However, my favorite from the entire conference was on social behavior of rattlesnakes. This presentation was in the middle of an incredibly interesting symposium on social behavior in reptiles, hosted by Gordon Burghardt. Yes, the Gordon Burghardt. It contained sessions about cooperative hunting in reptiles, vocalizations in turtles, sociality in pit vipers, and even a session on social behavior in tuatara! Also, I found out that the guy who invented Tabasco sauce was an avid amateur herper and actually was the first person to document maternal and paternal care in alligators in the 1930s. People didn't believe him until the 1970s, though. Oh, and about paternal care in gators? Yes, it's true. You often hear a lot about gators being good moms because they are. But, for all the dads out there, the dad gator does take care of his kids while the mom is hunting or otherwise unavailable. Anyway, back to the social behavior in rattlesnakes session. The main thing I loved about this session was not the topic, but the person who was doing the session. She was Melissa Amarello, the person who created Advocates for Snake Preservation and the reason My Little Python isn't just some 11-year-old's tiny blogcomic. Melissa has done amazing things for the snakes of My Little Python and snakekind. She discovered that rattlesnakes had friends and used this for an absolutely amazing advocacy campaign. She is awesome. Also, ASP has seriously helped My Little Python ascend to its modern form. Way back in February 2015, we created the "Shake My Tail" parody. We happened to be in the right place at the right time because it just so happened that it coincided with ASP's campaigns for rattlesnakes as a response to rattlesnake roundup's campaigns against rattlesnakes. My mom shared it with various rattlesnake pages, including ASP. I had serious doubts that an organization as big as ASP would acknowledge the existence of my tiny blog. And they did. They shared it! This meant that it managed to spread from ASP to people like the Texas Rattlesnake Festival. They asked My Little Python to create a Facebook page so they could feature them. Then, from the Texas Rattlesnake Festival, leading social media pages about reptiles like HerperProps and The Reptile Report to share about My Little Python. ASP kickstarted the My Little Python advocacy and really made My Little Python an advocacy campaign. That's one reason why I changed the slogan from "cute little snakies" to "changing the world one snake at a time". Cute little snakies is this. "We are a webcomic about cute snakes." Which we are, but we're so much more. Changing the world one snake at a time is this. "We're cute, but we're making a difference. We will change your views about snakes. We are awesome, but not as awesome as Melissa Amarello, to whom we owe our existence in our modern form." Thank you, Melissa Amarello. It was an honor to meet you at JMIH.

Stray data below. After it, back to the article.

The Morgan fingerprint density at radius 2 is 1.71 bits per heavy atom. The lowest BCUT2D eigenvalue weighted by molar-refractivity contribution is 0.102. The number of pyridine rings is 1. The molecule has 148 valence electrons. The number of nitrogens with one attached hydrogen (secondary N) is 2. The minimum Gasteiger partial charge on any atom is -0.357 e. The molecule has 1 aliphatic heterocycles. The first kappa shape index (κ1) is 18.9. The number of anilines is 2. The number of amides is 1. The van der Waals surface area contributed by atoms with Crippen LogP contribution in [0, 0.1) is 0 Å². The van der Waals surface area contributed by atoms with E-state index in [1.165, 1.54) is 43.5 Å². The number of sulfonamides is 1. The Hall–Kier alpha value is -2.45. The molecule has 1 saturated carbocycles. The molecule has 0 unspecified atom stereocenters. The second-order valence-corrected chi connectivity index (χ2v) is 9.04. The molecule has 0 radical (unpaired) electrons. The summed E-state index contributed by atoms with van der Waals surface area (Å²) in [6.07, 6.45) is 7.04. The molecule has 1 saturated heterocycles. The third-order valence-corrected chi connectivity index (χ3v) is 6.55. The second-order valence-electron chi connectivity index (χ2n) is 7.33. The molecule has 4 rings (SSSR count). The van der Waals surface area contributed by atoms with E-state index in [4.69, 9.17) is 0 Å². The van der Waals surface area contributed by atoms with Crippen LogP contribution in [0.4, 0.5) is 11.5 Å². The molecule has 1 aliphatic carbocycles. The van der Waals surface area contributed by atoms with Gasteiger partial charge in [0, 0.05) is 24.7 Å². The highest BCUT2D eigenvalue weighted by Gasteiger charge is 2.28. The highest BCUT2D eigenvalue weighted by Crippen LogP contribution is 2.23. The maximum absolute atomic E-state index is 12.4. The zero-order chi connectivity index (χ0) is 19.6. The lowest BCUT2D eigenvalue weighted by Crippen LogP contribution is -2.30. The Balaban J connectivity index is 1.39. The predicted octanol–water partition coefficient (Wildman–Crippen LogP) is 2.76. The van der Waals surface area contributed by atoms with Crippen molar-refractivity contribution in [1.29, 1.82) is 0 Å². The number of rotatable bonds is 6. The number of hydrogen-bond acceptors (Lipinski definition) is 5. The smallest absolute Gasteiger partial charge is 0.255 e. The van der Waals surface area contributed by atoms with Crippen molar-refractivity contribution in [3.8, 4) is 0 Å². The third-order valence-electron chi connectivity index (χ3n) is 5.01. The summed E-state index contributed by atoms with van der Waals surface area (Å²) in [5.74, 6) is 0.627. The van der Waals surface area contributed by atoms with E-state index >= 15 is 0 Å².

And, poster sessions? There's no contest. This was the best poster at JMIH. I think one of the presenter's parent's students was canceled, giving the presenter her place in the sun.